At the head of the setup is a router that provides internet access for the system. The first node is comprised of a chipKIT Max32, Max32 Ethernet Shield and XBee Shield (developed PCB). The second node is the Wireless Thermostat that is responsible for controlling the HVAC system and receiving data from the room nodes. The room nodes, with an output control board attached, can control a motorized damper to regulate the temperature in each room.
Here is a diagram the show a basic communication scheme for the wireless thermostat network.
- The HVAC in my house has five wires and are marked as follows:
- RH – 24VAC transformer for the heating system. RH is wired to RC.
- RC – 24VAC transformer for the cooling system. RC is wired to RH.
- W – Relay that turns on the heat.
- Y – Relay that turns on the AC.
- G – Relay that turns on the fan.
The transformer connections RH and RC are wired together since there is only one transformer for the type of HVAC installed in my house. This transformer provides the power the thermostat uses to switch on the relays.
Wiring (Motorized Dampers)
Temperature control in each of the rooms is controlled by a motorized damper. The damper that I selected is a normally open type. This type of damper will close when 24VAC is applied to the motor. The damper will open when power is removed.
Power to the damper is controlled by the thermostat. Both the AC and Heat relays are wired together so that actuating either of them will provide power to the damper. The trip point for providing power to the damper motor is based on the mode of operation of the thermostat (heat/cool) and the temperature set point. This arrangement allows the wireless node placed in each of the rooms to individually regulate temperature.
The basic mode of operation for the Wireless Thermostat is to accept an input for a temperature set point and regulate the temperature around this set point. Regulation takes place through turning on or off the HVAC system.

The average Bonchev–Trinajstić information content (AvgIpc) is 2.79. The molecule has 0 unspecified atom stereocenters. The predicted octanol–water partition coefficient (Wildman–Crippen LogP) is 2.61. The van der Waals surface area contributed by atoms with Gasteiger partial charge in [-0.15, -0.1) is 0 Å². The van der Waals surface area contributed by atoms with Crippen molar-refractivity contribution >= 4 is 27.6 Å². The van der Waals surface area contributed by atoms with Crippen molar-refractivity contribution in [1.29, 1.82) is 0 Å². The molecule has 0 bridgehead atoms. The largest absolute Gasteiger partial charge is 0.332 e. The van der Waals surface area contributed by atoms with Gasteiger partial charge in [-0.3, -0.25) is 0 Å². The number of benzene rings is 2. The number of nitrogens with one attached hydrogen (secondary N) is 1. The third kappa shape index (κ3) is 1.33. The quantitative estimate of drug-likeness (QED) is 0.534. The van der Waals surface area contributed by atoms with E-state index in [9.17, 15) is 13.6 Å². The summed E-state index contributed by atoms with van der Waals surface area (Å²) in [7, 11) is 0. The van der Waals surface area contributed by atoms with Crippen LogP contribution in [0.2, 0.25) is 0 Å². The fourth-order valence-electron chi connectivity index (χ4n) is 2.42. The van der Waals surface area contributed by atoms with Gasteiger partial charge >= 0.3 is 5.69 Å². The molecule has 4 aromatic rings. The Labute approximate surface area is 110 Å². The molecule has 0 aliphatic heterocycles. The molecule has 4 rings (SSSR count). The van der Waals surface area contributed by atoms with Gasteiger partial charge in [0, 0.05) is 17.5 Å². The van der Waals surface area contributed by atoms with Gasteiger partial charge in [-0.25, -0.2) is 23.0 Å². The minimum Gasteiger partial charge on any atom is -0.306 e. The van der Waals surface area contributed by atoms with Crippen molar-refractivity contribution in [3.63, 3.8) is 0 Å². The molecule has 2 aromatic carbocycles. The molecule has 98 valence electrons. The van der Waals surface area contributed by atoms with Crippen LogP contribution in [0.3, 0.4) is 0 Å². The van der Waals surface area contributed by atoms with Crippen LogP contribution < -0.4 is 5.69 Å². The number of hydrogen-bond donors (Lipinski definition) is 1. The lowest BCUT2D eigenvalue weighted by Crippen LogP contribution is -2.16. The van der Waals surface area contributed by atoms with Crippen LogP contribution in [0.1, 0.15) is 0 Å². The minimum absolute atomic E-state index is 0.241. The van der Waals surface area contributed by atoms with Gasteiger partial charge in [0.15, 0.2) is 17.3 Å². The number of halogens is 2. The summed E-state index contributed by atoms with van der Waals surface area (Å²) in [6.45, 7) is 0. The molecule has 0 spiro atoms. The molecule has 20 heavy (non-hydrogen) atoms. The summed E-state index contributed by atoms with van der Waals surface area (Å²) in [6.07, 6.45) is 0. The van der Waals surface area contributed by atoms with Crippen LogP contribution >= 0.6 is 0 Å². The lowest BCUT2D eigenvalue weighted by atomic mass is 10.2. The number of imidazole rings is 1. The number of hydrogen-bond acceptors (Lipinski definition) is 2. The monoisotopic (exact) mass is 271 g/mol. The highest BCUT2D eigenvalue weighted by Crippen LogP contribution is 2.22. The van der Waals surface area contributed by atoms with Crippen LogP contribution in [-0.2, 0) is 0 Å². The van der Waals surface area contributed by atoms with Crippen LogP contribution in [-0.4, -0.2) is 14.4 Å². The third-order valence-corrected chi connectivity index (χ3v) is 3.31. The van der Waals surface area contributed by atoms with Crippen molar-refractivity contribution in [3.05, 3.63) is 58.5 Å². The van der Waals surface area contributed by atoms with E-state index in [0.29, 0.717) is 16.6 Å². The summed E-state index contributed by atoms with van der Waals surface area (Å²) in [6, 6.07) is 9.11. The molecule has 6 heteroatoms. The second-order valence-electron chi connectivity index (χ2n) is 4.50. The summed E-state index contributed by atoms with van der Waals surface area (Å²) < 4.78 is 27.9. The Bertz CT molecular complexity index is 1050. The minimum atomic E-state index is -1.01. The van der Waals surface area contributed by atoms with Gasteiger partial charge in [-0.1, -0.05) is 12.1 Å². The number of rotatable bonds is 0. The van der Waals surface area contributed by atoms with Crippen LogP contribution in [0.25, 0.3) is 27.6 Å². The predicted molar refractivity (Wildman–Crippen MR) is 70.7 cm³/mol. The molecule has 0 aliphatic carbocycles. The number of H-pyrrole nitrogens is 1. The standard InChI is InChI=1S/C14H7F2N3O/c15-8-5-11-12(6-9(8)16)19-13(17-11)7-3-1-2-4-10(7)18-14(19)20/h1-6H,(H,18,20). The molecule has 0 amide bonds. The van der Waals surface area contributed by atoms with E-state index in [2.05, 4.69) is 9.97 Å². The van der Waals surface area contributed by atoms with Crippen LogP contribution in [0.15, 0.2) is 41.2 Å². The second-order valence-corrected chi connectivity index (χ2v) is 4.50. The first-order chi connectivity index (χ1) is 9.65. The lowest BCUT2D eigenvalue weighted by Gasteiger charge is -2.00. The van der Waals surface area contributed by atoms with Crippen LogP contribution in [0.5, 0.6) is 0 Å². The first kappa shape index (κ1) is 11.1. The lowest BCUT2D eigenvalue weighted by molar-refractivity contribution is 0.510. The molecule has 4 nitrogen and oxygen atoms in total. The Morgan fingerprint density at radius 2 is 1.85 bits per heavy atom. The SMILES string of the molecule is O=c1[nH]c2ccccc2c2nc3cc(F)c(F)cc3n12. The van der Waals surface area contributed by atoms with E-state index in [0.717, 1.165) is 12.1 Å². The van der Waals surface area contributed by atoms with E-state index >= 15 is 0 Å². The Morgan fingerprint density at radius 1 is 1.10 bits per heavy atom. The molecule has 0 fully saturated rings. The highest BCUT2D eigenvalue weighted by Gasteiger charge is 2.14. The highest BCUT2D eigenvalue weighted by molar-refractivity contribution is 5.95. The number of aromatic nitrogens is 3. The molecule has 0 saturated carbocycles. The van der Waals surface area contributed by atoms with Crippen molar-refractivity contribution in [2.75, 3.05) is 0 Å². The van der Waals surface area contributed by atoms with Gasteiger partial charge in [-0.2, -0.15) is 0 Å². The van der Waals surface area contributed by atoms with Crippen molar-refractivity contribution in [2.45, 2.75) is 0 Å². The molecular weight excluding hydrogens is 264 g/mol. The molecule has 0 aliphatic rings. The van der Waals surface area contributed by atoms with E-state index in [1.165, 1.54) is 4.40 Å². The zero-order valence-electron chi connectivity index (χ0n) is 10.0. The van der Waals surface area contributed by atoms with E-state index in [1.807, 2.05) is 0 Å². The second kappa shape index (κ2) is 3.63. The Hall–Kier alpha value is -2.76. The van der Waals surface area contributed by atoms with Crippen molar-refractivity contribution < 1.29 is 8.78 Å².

ChipKIT Max32 XBee Shield
The ChipKIT Max32 XBee Shield is a plug in board for the Max32 that allows for wireless communications via XBee modems. On the board is a dip switch that allows the default Serial1 port to be enabled or disabled. Serial port 1 on the Max32 was selected to allow the default port to remain free for sketch uploads. There is a 10 pin header on each side of the XBee modem connection that allows one to configure the board for other serial ports on the Max32.
Wireless Thermostat/Temperature Node
The Wireless Thermostat/Temperature Node is responsible for controlling the HVAC and functioning as a room node to control the motorized dampers.
System Output Controller
The System Output Controller mates to the bottom of the Thermostat/Temperature Node. The board accepts I2C commands and controls the output of 4 Solid State Relays and 4 mechanical relays.
MAX6675 Thermocouple Breakout
The MAX6675 board was created as an attachment for the Thermostat/Temperature board to allow for Cold-Junction Compensated Type-K Thermocouple interface probes to be used. My plans are to use the design for various heating control projects such as a Sous-vide cooker, smoker controller, reflow oven and some environmental projects.
The specifications for the MAX6675 are:
- Works with any Type-K Thermocouple
- Has a range of 0 to 1024 degrees Celsius in 0.25 degree increments
- Operating voltage: 3.3 to 5V
- SPI interface
** NOTE ** The MAX6675 has been replaced by the MAX31855.
|Wireless Thermostat/Temperature Node V2.0 Pin Assignments|
|Pin||Arduino Pin||Pin Name||Description|
|1||RESET||RST||Controller Reset Pin|
|2||D0/RX||RXI||Serial Receive (RX) Pin|
|3||D1/TX||TXO||Serial Transmit (TX) Pin|
|9||XTAL1/OSC1||OSC1||16MHz Oscillator Pin 1|
|10||XTAL2/OSC2||OSC2||16MHz Oscillator Pin 2|